In 2021, there is an average of one cyberattack every 11 seconds. Keeping all external devices on a guest WiFi network helps reduce the harmful traffic going in and out of your home. Also consider adding some of your most vulnerable smart devices— like the washer machine, fridge, speakers, etc.— to the guest WiFi network. By keeping easily-compromised devices separate from your important work gadgets, hackers will be deterred from accessing more valuable information. 

#2: Protect your passwords: Stop sharing your credentials

The RockYou2021 data leak in June saw a staggering 8.4 billion passwords leaked to the internet, putting the personal information of many at risk of infiltration. A good rule of thumb is to never share credentials that could be dangerous in the hands of a malicious actor with a guest device, regardless of who it belongs to. 

You can't guarantee that a device has the proper defense mechanisms in place to protect against a breach, so don't expose your Local Area Network (LAN). This is especially true if you refuse your passwords across other important accounts. Instead, create separate, randomized credentials for a guest WiFi network. This will allow you to easily and safely share guest WiFi access without exposing your primary login information. Keeping private devices locked away behind a secure password is a precaution that can save your data in the long run.  

Ready to set up a secure guest WiFi network? 

To deliver safer, better WiFi for the whole home, Minim makes it easy to create an isolated network for your professional needs and selectively share your guest WiFi credentials.

Set up a guest WiFi network via The Minim® Mobile app in 6 simple steps:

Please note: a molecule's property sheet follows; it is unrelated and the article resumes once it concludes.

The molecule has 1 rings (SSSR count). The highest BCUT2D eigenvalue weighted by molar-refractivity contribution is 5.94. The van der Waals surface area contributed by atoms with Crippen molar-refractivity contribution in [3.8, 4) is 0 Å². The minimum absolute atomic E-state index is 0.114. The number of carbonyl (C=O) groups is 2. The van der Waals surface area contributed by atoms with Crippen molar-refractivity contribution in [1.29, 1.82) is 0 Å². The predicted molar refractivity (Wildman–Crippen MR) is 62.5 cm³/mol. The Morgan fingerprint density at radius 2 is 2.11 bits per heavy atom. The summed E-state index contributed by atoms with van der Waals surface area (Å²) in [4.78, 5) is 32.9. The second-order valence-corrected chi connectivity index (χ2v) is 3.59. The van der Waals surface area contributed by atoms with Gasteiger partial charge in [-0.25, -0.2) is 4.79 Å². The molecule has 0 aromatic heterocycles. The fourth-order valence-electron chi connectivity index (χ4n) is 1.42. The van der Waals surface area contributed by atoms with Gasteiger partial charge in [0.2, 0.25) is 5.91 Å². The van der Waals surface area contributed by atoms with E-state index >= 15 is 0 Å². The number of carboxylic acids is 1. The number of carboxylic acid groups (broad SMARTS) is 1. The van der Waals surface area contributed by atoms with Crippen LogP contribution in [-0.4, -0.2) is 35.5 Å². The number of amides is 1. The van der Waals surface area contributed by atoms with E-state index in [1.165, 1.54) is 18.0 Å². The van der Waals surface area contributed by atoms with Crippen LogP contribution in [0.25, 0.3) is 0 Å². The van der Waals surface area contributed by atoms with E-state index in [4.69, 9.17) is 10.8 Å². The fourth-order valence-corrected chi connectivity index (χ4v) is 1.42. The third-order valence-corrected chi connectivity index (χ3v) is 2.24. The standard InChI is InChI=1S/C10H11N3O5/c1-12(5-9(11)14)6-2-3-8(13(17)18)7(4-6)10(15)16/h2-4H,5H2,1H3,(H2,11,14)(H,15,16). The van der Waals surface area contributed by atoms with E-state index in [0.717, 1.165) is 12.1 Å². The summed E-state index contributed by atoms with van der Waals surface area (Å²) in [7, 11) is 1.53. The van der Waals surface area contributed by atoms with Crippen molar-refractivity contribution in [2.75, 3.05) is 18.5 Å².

1. Open the Minim App and find the Network tab. 
  2. From there, go to WiFi networks and select the +Add network button that appears towards the upper right-hand corner of the square. 
    ALT: "Minim-app-screenshot-network-overview-add-network.jpeg."
  3. Where it reads Credentials, enter a unique SSID name and secure password. 
  4. Under the Security section, click the Isolate devices switch on. This will prevent certain devices from talking to other networks and their devices. Congrats, you just separated your devices onto a guest WiFi network!
    ALT: "Minim-app-screenshot-network-overview-add-network-credential.jpeg."
  5. Next, select Network Type and choose the label for your network. You have the option of Home or Work; they are similar in function, so either can be used for the guest network. 
    ALT: "Minim-app-screenshot-network-overview-add-network-type.jpeg."
  6. Finally, to finish adding the SSID, click the Add network button, which will redirect you to your new network and its attributes. 

Once your guest network is made, guests can connect to the WiFi freely without compromising your devices, security, or peace of mind.